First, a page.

Saturday, August 20, 2016

Doubling Down on Job

I saw this tidbit somewhere not long ago (don't recall exactly where) and thought I'd share it simply because its the kind of thing that delights me.

In the book of Job, we find in chapter 1 that this man for whom the book is named, was wealthy.  Wealthy to the tune of 7000 sheep, 3000 camels, 500 yoke of oxen, and 500 hundred female donkeys (Job 1:3).  Job was also blessed with 7 sons and 3 daughters (Job 1:2)  Of course you remember the chain of events recorded in the book (if not, let this serve as a spoiler alert).  Job loses everything, including not only his possessions but his health, ...and his children die.

But if you skip to the end of the book, you will find that Job was blessed by God to receive double of all his former possessions (14000 sheep, 6000 camels, etc.- Job 42:12 )) plus another 7 sons and 3 daughters. (Job 42:13).  So, the question then becomes, why double of everything else but only the same number of children as before his trials?  And here is the whole point of this post.  Job DID receive double the children, for the first 7 sons and 3 daughters did not perish, but only departed this earth before their father to be reunited with him in eternity!

The Bible is full of gems like this that are so easy for us to overlook, but God continually blesses his people by sending faithful men to study and expound not only great foundational truths, but even the little nuggets of gold.

Thursday, August 11, 2016

Sturgis Again

No, I'm not talking about the "Sturgis" that is going on this week, ...I mean re-living the Sturgis that was.  You know, the one that started it all.

Face it, despite the fact that some of you will probably read this post the week after returning from "Sturgis", my money says that a number of you are like me and have come to regard "Sturgis" as just another over-crowded spectacle on the order of the Mall of America, or Disney World.  Perhaps its my penchant for vintage motorcycles of the Knucklehead variety which led me to abandon the crowds of Sturgis.  For those of you faithful who still make the sacred pilgrimage, there is good news coming in the form of Harley's new 2017 water cooled models, which should enable you to idle in "Sturgis" traffic to your hearts content.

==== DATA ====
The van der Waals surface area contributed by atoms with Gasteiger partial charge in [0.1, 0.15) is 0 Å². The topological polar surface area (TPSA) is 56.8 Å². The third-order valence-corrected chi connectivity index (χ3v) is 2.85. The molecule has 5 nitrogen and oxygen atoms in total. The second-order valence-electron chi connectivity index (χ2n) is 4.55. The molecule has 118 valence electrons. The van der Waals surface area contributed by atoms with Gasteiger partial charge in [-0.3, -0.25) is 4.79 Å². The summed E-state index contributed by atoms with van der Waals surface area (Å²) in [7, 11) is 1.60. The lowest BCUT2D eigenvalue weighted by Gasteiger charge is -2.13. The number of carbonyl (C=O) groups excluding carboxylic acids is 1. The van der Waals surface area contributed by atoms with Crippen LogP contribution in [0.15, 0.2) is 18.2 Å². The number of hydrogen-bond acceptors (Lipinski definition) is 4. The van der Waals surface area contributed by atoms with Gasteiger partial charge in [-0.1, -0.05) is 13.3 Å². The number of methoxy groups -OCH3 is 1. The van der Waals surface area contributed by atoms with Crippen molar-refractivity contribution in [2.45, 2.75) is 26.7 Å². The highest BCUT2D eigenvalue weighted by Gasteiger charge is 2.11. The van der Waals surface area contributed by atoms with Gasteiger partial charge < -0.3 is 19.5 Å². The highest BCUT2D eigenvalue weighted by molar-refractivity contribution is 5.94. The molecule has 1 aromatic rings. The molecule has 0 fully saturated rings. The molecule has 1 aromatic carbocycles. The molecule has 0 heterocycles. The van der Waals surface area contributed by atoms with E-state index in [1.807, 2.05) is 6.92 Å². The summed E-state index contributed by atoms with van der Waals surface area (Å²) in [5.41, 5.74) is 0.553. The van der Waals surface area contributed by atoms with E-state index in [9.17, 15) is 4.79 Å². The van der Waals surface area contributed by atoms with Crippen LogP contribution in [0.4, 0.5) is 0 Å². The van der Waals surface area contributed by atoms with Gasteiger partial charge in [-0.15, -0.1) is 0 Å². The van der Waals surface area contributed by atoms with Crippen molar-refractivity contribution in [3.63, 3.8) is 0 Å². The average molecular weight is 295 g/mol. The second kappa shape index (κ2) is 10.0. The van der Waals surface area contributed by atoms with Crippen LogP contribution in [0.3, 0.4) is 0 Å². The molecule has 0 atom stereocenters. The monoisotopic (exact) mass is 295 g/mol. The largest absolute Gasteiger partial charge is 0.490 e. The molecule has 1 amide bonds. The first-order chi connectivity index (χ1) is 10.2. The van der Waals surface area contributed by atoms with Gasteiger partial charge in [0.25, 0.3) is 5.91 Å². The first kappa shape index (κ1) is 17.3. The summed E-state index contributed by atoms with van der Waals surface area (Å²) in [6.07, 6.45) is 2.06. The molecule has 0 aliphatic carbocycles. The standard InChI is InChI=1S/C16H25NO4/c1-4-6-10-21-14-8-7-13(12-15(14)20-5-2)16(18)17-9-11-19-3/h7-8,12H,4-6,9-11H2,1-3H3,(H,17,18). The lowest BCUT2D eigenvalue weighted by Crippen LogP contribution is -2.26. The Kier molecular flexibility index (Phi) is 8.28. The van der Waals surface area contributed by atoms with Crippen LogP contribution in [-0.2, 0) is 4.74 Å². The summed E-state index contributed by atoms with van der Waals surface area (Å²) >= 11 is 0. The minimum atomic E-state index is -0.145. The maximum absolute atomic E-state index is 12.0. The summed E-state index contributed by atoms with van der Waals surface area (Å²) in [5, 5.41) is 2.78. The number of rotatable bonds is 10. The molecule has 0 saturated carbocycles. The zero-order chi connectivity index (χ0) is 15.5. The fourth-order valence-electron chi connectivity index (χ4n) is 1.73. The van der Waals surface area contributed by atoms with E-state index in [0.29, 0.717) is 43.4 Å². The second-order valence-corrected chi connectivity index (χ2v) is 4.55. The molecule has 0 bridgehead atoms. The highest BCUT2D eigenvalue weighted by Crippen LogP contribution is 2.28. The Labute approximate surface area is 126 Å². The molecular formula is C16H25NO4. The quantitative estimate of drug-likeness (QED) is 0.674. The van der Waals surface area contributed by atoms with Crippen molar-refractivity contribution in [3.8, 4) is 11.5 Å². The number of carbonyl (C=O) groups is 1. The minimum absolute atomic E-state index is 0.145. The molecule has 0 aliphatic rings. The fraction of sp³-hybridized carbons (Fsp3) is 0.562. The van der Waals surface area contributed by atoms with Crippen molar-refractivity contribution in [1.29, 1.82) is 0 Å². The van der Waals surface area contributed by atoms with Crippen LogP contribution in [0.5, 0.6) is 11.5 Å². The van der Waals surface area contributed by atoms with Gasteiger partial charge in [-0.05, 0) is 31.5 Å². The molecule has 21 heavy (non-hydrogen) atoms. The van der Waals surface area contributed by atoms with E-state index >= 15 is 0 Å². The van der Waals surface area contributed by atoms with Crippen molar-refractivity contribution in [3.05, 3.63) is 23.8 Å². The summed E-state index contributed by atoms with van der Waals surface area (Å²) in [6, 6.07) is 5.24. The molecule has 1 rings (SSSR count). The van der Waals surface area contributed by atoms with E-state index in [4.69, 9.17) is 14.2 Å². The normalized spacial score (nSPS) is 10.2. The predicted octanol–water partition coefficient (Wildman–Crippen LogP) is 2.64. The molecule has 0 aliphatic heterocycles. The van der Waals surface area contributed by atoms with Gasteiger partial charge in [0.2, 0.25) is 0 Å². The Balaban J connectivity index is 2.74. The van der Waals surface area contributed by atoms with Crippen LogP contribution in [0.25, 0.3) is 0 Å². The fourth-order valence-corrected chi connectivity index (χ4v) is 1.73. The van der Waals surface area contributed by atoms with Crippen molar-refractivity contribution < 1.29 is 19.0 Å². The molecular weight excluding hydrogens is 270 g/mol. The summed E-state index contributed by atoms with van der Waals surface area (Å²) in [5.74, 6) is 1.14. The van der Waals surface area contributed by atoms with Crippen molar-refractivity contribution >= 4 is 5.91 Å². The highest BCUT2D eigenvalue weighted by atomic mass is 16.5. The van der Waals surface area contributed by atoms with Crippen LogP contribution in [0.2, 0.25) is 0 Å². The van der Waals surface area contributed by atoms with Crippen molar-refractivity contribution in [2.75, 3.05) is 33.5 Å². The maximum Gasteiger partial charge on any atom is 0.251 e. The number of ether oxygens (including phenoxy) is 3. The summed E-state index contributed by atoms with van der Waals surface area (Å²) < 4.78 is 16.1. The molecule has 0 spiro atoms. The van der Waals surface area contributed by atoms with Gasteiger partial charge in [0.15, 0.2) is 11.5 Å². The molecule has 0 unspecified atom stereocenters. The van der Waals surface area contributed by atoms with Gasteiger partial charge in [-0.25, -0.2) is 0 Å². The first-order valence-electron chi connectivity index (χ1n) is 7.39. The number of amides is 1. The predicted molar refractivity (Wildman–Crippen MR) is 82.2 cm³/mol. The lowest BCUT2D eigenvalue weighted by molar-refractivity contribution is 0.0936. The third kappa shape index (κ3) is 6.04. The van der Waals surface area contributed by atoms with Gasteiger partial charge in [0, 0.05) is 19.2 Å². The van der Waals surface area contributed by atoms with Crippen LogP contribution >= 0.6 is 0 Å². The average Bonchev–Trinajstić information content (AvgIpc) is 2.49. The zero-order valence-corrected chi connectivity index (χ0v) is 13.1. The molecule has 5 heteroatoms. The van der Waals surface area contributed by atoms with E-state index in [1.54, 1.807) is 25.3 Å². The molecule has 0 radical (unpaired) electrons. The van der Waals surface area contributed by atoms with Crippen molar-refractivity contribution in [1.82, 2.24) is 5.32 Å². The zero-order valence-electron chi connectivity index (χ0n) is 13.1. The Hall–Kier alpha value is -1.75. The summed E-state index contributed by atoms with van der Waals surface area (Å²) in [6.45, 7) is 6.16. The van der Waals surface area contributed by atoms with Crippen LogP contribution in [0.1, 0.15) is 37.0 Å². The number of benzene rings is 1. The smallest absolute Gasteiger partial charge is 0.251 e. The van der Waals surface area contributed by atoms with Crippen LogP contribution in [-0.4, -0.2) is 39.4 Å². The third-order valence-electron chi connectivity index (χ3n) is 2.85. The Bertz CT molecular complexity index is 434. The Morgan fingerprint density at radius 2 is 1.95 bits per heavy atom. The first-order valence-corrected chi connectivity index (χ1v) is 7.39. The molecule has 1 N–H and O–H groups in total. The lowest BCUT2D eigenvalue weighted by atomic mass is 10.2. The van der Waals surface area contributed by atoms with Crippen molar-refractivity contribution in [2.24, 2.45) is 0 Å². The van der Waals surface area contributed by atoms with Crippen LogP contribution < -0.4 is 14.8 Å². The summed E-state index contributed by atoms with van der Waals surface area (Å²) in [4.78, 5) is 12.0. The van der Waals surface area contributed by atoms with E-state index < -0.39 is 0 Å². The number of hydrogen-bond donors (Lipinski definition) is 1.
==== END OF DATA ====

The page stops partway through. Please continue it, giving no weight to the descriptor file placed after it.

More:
But I digress.

Despite my obvious apathy for what the annual Black Hills Motorcycle Classic has become, there is an upcoming event that sorely temps me to once again endure the seemingly endless miles of barren landscape that is South Dakota's Interstate 90.  That event is "The Spirit of Sturgis Vintage Motorcycle Festival, to be held  August 26-28 of this year.

Lest we all forget, flat track racing is what started the whole phenomenon that we all now know as "Sturgis".  What better way to honor that heritage than to take a trip back in time to races featuring the kind of bikes that made the event an annual gathering not to be missed.  The Spirit of Sturgis Vintage Motorcycle Festival promises to give you a little taste of what it was like during the glory days of flat track racing, when Pappy Hoel and the Jackpine Gypsies hosted a race they dubbed the Black Hills Classic. 

Flat track racing; ya gotta love it!  If you follow this blog, you may remember that I have been somewhat involved in the vintage flat track scene, if only to extent of providing porting work for local legend Bill Hofmeister's Iron Sportster powered XR as well as for Souix Falls vintage racer Clint Erickson.  That alone is enough to make me want to attend, but I have to admit, the promise of "Pre '70s Dirt Drags" is what really caught my attention.  In fact, I have to admit to spending time researching rear tires suitable for such an undertaking before coming to my senses and realizing that dirt drags and the open valve train of the Knuckledragger are probably not a good match.  Future plans for The Spirit of Sturgis event include expanding into vintage asphalt drag racing as well.  That would be near impossible for me to pass up.

Nevertheless, I would like to point out a couple other incentives for you to make the trip to the inaugural Spirit of Sturgis Vintage Motorcycle Festival.  One is the weather.  Any one who has ever been to "Sturgis" during the first week of August will attest to the hot temperatures.  The last week of August is much more likely to bring moderate temperatures with it.  Another is massive crowds and traffic, or rather lack thereof.  I already alluded to how much I would prefer to avoid them, so if Spirit of Sturgis had been scheduled to coincide with "Sturgis" ...well, no thanks.  Finally, if the Spirit of Strugis takes off and grows, as it certainly has the potential to do, its always nice to "get in on the ground floor" so to speak.  You might be able to not only re-live some history, but be a part of it!